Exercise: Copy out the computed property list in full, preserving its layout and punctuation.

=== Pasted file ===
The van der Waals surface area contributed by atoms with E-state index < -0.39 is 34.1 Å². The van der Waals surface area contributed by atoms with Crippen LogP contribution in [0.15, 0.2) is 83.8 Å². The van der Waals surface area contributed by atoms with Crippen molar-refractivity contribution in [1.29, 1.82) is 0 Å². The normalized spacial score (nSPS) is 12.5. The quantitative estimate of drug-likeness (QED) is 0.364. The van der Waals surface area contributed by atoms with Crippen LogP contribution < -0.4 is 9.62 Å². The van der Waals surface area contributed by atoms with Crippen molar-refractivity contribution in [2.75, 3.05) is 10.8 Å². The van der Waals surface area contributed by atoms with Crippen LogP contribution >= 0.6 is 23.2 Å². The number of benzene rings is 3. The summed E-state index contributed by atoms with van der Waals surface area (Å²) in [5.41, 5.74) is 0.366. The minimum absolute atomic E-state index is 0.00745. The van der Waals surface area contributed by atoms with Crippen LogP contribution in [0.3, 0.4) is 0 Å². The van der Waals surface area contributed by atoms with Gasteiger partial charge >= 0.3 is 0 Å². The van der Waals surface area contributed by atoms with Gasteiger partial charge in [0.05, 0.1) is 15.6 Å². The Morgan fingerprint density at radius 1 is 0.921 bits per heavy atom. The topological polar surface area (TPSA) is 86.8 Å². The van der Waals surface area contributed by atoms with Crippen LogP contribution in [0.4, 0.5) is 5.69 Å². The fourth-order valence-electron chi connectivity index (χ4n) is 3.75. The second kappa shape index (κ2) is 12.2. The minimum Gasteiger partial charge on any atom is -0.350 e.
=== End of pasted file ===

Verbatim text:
The van der Waals surface area contributed by atoms with E-state index < -0.39 is 34.1 Å². The van der Waals surface area contributed by atoms with Crippen LogP contribution in [0.15, 0.2) is 83.8 Å². The van der Waals surface area contributed by atoms with Crippen molar-refractivity contribution in [1.29, 1.82) is 0 Å². The normalized spacial score (nSPS) is 12.5. The quantitative estimate of drug-likeness (QED) is 0.364. The van der Waals surface area contributed by atoms with Crippen LogP contribution < -0.4 is 9.62 Å². The van der Waals surface area contributed by atoms with Crippen molar-refractivity contribution in [2.75, 3.05) is 10.8 Å². The van der Waals surface area contributed by atoms with Crippen LogP contribution >= 0.6 is 23.2 Å². The number of benzene rings is 3. The summed E-state index contributed by atoms with van der Waals surface area (Å²) in [5.41, 5.74) is 0.366. The minimum absolute atomic E-state index is 0.00745. The van der Waals surface area contributed by atoms with Crippen LogP contribution in [0.3, 0.4) is 0 Å². The van der Waals surface area contributed by atoms with Gasteiger partial charge >= 0.3 is 0 Å². The van der Waals surface area contributed by atoms with Gasteiger partial charge in [0.05, 0.1) is 15.6 Å². The Morgan fingerprint density at radius 1 is 0.921 bits per heavy atom. The topological polar surface area (TPSA) is 86.8 Å². The van der Waals surface area contributed by atoms with Crippen LogP contribution in [0.4, 0.5) is 5.69 Å². The fourth-order valence-electron chi connectivity index (χ4n) is 3.75. The second kappa shape index (κ2) is 12.2. The minimum Gasteiger partial charge on any atom is -0.350 e.